Said Sacks: Goldstein makes a killer fish stew and a scrumptious flourless chocolate cake.
Cooking and baking, along with running, are his favorite safety valves in a hectic life. Goldstein generally hits the road five or six days a week, usually running four to five miles a day at about a 7:40 pace.
“I am a very task-oriented person,” Goldstein said. “I like a list and checking the boxes. So cooking and baking in particular help me relieve that stress.”
At DPH, Goldstein’s list of priorities includes breaking down entrenched silos within the agency’s 18 bureaus and offices, while also building back trust within the department and with the public.
His blueprint involves behind-the-scenes advances such as improving the department’s often clunky data collection systems, as well as public-facing changes.
“It matters when we answer the phone, and we are friendly, and we say, ‘Hello,’ and we have the answers,” Goldstein said.
“I want to make sure that the people of Massachusetts see us, trust us, and know that we are sharing information with them for their good and for their health,” he added.
Goldstein also lists equity as a priority, which he describes as improved access, including transportation, for those who most need state services, such as nutrition programs for low-income women with young children, substance use disorder treatment, HIV testing and prevention, and vaccination programs for adults and children.
But sitting in his sparsely decorated office in downtown Boston three weeks into his new position, Goldstein said he was still studying his new landscape, and that it was too early for him to share specifics on changes or new initiatives he may launch to address the many inequities he sees.
Goldstein’s sense of mission, he said, was implanted early on: His father was a dentist in upstate New York, and his mother was the practice’s front desk manager. Goldstein spent countless hours there doing his homework after school and helping his father during emergency calls on weekends, making sure he had the supplies he needed.
“They were taking care of neighbors, friends, family,” Goldstein said. “They taught me that idea of you take care of the people around you. You think about your community, you invest in your community, you do all the good that you can do for the people in your community.”
That inspired his decision to attend medical school. From Tufts University School of Medicine, he went on to residency at Mass. General, where he was drawn to patients vulnerable to infectious diseases, specifically HIV.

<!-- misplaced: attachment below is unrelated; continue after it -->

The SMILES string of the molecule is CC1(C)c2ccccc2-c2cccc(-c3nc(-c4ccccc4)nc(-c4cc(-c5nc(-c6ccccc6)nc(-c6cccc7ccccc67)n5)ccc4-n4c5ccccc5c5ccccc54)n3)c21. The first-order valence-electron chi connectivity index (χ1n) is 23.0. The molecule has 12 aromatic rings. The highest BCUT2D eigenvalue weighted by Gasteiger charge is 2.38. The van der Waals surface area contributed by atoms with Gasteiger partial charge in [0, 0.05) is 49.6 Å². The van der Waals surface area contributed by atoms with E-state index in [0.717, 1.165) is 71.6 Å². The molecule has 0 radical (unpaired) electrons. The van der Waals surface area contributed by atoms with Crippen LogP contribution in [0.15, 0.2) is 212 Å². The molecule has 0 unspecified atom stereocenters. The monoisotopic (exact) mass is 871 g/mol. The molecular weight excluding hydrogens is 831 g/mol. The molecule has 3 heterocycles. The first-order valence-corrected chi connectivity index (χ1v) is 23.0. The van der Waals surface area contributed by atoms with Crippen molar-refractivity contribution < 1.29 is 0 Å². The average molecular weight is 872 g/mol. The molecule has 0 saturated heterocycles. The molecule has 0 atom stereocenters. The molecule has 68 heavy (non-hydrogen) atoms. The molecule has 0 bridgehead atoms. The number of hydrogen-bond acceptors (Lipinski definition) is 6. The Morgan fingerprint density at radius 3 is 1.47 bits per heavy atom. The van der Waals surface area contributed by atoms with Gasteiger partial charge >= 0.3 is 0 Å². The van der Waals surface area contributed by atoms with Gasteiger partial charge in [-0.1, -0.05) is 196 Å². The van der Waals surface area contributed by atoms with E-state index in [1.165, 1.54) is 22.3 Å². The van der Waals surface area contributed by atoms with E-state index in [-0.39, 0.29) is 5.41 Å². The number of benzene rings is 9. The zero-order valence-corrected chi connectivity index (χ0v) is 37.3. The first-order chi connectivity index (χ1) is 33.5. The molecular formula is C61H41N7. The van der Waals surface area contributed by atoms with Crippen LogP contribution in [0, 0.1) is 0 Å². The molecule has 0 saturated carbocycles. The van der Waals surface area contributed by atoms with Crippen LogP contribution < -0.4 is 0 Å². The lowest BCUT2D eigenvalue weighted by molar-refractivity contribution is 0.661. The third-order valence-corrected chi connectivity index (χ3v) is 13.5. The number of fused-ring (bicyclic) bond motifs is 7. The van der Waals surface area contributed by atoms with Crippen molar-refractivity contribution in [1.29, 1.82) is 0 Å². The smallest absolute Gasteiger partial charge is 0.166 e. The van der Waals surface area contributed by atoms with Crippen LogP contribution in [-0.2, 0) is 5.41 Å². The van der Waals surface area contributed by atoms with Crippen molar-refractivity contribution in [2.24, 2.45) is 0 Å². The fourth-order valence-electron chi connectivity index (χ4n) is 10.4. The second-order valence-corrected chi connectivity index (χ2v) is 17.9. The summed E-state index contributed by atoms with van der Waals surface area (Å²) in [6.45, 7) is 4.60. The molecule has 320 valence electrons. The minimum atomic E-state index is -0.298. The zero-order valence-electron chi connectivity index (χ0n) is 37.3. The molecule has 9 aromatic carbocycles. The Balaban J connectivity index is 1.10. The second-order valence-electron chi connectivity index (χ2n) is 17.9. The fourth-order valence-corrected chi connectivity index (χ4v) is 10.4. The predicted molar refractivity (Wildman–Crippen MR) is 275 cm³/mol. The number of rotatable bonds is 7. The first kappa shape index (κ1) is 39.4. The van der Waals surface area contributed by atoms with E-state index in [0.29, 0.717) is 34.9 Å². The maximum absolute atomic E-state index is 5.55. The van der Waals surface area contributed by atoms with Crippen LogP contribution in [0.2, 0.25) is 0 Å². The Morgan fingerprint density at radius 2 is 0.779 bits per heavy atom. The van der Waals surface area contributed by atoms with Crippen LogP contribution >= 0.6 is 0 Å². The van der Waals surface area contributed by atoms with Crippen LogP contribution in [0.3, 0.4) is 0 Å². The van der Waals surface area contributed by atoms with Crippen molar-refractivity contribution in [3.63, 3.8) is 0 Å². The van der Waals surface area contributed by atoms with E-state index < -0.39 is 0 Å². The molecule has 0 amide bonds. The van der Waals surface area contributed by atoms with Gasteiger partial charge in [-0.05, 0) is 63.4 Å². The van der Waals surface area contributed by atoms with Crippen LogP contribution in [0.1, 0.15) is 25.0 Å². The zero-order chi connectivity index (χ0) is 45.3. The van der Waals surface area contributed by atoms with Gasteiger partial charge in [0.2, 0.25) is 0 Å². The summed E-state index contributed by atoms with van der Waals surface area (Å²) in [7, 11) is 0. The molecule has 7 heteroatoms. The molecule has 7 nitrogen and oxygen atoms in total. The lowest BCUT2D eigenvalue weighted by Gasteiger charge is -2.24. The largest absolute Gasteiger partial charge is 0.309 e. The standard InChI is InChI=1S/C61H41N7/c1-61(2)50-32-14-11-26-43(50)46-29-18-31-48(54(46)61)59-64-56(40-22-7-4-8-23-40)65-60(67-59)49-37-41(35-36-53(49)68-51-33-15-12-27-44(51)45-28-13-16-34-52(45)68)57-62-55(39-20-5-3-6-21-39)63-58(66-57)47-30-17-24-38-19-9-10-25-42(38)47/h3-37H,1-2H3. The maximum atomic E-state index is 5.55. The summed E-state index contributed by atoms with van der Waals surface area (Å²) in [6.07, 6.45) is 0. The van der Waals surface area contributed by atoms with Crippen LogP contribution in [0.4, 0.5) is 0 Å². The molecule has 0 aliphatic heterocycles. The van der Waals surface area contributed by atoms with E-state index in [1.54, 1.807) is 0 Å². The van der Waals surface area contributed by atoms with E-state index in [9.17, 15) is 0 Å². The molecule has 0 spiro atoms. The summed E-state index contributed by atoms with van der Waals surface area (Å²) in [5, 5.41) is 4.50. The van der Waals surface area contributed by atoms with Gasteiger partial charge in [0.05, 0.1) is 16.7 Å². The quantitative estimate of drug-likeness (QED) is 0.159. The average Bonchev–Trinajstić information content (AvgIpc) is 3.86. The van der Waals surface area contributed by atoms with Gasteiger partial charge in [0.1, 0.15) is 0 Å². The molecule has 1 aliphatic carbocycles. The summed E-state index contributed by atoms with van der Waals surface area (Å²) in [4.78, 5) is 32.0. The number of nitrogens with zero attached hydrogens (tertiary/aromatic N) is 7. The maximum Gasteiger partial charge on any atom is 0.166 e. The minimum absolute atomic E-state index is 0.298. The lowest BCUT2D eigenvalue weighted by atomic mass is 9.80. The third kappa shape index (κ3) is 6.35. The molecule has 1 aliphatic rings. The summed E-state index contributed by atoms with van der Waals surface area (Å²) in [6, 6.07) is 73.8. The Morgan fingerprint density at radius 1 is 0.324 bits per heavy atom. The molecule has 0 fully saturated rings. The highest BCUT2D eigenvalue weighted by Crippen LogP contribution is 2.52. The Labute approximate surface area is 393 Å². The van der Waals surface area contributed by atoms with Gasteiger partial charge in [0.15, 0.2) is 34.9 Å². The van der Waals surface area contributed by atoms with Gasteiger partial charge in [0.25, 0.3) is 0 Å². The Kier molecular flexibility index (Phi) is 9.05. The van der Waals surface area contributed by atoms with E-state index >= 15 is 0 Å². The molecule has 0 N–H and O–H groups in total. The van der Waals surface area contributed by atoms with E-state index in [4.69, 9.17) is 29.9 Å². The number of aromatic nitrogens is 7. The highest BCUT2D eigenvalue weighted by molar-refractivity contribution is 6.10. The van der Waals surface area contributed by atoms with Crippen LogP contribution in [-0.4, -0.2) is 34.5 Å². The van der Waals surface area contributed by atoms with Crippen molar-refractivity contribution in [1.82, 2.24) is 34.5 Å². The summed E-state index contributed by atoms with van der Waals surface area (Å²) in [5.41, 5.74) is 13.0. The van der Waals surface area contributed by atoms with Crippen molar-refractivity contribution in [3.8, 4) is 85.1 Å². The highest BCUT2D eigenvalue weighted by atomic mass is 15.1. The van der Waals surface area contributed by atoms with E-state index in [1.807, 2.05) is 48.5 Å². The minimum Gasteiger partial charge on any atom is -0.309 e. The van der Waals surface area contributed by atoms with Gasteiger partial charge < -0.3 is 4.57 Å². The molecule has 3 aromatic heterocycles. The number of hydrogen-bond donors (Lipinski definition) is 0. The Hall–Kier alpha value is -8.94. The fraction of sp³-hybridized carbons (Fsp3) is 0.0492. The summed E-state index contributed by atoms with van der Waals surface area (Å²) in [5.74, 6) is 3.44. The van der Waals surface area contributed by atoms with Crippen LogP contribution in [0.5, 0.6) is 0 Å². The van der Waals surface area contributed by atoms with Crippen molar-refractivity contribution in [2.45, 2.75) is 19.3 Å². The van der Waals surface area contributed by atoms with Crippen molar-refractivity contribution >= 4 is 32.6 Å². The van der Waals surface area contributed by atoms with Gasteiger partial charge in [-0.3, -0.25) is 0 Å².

“We know that the people who are vulnerable to infectious diseases are vulnerable to chronic diseases and vulnerable to so much more in our society,” Goldstein said. “And it really moved me down a path to think about public health.”
By the time he finished his fellowship in 2018, he had started the hospital’s groundbreaking Transgender Health Program, among the first in the county to offer primary care, pediatrics, surgery, mental health, and other services to gender diverse populations.
He said he intends to ensure the health department issues guidance and “leans in” to its mental health and substance use disorder services to support that care, noting that LGBTQ youth are disproportionately affected by these issues.
Even in times of high stress, Goldstein is known for his calm, reassuring way of reaching out, colleagues say. In July 2021, when July Fourth gatherings in Provincetown triggered a large COVID outbreak, Senator Julian Cyr, a Cape Cod native who represents Provincetown, said he received a text from Goldstein asking simply, “How can I help?”
“Sometimes when people end up in extraordinary positions, they have a bit of an approach of, ‘You come to me, I am the important, powerful person,’” Cyr said. “Robbie is the opposite, which is pretty rare.”
Despite the sense of calm Goldstein often projects, he recently acknowledged that by his third day on the job last month, he was feeling a bit overwhelmed as he walked home from work. Then he spotted a package in his mailbox.
He opened it up and there was the red-framed plaque with a note from Walensky, in what Goldstein describes as her “terrible” handwriting.
“She was just reminding me,” he said, “that we do hard things.”